Take the 2-minute tour ×
Mathematics Stack Exchange is a question and answer site for people studying math at any level and professionals in related fields. It's 100% free, no registration required.

Let $K$ be the closed convex set of $\mathbb{R}^N$ defined as the intersection of:

  • the first orthant $\mathbb{R^+}^N$
  • the hyperplane $\text{Ker}(\phi)$ where $\phi(x)= 1-\langle x,n\rangle$ with $n$ a unitary vector

We can express the projection onto $\text{Ker}(\phi)$ as:

$$ p:x \mapsto x + \left(1-\langle x,n\rangle\right) n$$

Can we similarly express the projection onto $K$? For instance, in the simpler case where $\forall i, n_i=\frac{1}{\sqrt{N}}$.


Edit: The following is wrong, I keep it so that the comment of joriki can be understood.

Composing projections onto the orthant and the hyperplane might work, since the projection onto the hyperplane maps the orthant to K.

share|improve this question
    
"since the projection onto the hyperplane maps the orthant to $K$": Are you assuming that $n$ has positive components? If not, this is not true (as can easily be seen in two dimensions). –  joriki Oct 26 '12 at 15:55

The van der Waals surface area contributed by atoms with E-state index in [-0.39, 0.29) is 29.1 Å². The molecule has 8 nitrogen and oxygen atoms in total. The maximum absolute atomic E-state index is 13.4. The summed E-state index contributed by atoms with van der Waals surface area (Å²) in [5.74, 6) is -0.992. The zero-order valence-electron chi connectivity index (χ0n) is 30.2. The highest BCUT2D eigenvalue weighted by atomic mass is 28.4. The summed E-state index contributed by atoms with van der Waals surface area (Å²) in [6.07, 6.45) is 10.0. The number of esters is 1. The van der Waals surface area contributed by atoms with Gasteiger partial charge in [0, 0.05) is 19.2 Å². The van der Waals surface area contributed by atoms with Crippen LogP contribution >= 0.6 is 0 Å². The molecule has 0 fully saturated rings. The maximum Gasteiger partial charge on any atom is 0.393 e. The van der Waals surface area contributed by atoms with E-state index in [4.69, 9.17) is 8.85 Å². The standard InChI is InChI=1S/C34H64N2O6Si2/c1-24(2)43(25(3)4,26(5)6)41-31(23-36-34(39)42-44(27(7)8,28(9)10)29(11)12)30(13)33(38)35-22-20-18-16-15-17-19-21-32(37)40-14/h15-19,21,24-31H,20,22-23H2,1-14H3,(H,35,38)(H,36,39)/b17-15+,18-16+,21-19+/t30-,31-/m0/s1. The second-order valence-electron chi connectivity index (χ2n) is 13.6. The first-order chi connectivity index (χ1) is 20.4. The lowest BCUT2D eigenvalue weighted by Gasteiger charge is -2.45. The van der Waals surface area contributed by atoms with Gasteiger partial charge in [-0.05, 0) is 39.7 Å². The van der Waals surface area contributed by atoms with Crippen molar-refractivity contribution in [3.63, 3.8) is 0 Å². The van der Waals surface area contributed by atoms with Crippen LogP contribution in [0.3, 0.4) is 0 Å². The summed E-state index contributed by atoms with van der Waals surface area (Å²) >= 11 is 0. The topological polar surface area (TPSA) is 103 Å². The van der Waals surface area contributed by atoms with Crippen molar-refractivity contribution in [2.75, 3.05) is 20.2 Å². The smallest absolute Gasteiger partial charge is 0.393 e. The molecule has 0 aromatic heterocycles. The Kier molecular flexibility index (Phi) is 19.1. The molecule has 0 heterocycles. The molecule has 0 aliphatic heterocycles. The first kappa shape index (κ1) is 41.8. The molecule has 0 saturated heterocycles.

You are right ! –  Wok Oct 26 '12 at 16:20
    
I was thinking of the case where all components of n are equal to 1. But my statement can be wrong even if n has positive components. –  Wok Oct 26 '12 at 16:27
    
In fact, I was thinking of a scaling with the origin as a center, in which case, the orthant is mapped to K∪{0}. But the statement is wrong with the projection described above. –  Wok Oct 29 '12 at 12:41
    
Related: math.stackexchange.com/questions/46129 –  Wok Oct 29 '12 at 12:43
show 1 more comment

1 Answer 1

up vote 0 down vote accepted

As explained in an answer to another question, the article Projection Onto A Simplex by Yunmei Chen and Xiaojing Ye provides a relevant answer. There is even a piece of code in Matlab.

share|improve this answer
add comment

Your Answer

 
discard

By posting your answer, you agree to the privacy policy and terms of service.

Not the answer you're looking for? Browse other questions tagged or ask your own question.